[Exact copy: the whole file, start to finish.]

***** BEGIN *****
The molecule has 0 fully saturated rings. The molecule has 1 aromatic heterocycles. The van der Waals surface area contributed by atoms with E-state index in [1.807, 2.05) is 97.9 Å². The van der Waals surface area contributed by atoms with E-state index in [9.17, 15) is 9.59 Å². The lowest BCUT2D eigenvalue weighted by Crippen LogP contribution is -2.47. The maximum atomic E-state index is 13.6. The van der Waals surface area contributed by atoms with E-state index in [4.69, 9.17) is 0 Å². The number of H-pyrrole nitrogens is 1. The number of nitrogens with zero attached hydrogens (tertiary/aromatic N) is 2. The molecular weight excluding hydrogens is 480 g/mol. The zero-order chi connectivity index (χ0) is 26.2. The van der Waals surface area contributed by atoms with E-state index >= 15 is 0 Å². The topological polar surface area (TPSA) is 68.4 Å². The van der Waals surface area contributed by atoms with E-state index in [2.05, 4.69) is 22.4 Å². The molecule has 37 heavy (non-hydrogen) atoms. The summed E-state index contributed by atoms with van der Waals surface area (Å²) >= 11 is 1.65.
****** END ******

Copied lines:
The molecule has 0 fully saturated rings. The molecule has 1 aromatic heterocycles. The van der Waals surface area contributed by atoms with E-state index in [1.807, 2.05) is 97.9 Å². The van der Waals surface area contributed by atoms with E-state index in [9.17, 15) is 9.59 Å². The lowest BCUT2D eigenvalue weighted by Crippen LogP contribution is -2.47. The maximum atomic E-state index is 13.6. The van der Waals surface area contributed by atoms with E-state index in [4.69, 9.17) is 0 Å². The number of H-pyrrole nitrogens is 1. The number of nitrogens with zero attached hydrogens (tertiary/aromatic N) is 2. The molecular weight excluding hydrogens is 480 g/mol. The zero-order chi connectivity index (χ0) is 26.2. The van der Waals surface area contributed by atoms with E-state index >= 15 is 0 Å². The topological polar surface area (TPSA) is 68.4 Å². The van der Waals surface area contributed by atoms with E-state index in [2.05, 4.69) is 22.4 Å². The molecule has 37 heavy (non-hydrogen) atoms. The summed E-state index contributed by atoms with van der Waals surface area (Å²) >= 11 is 1.65.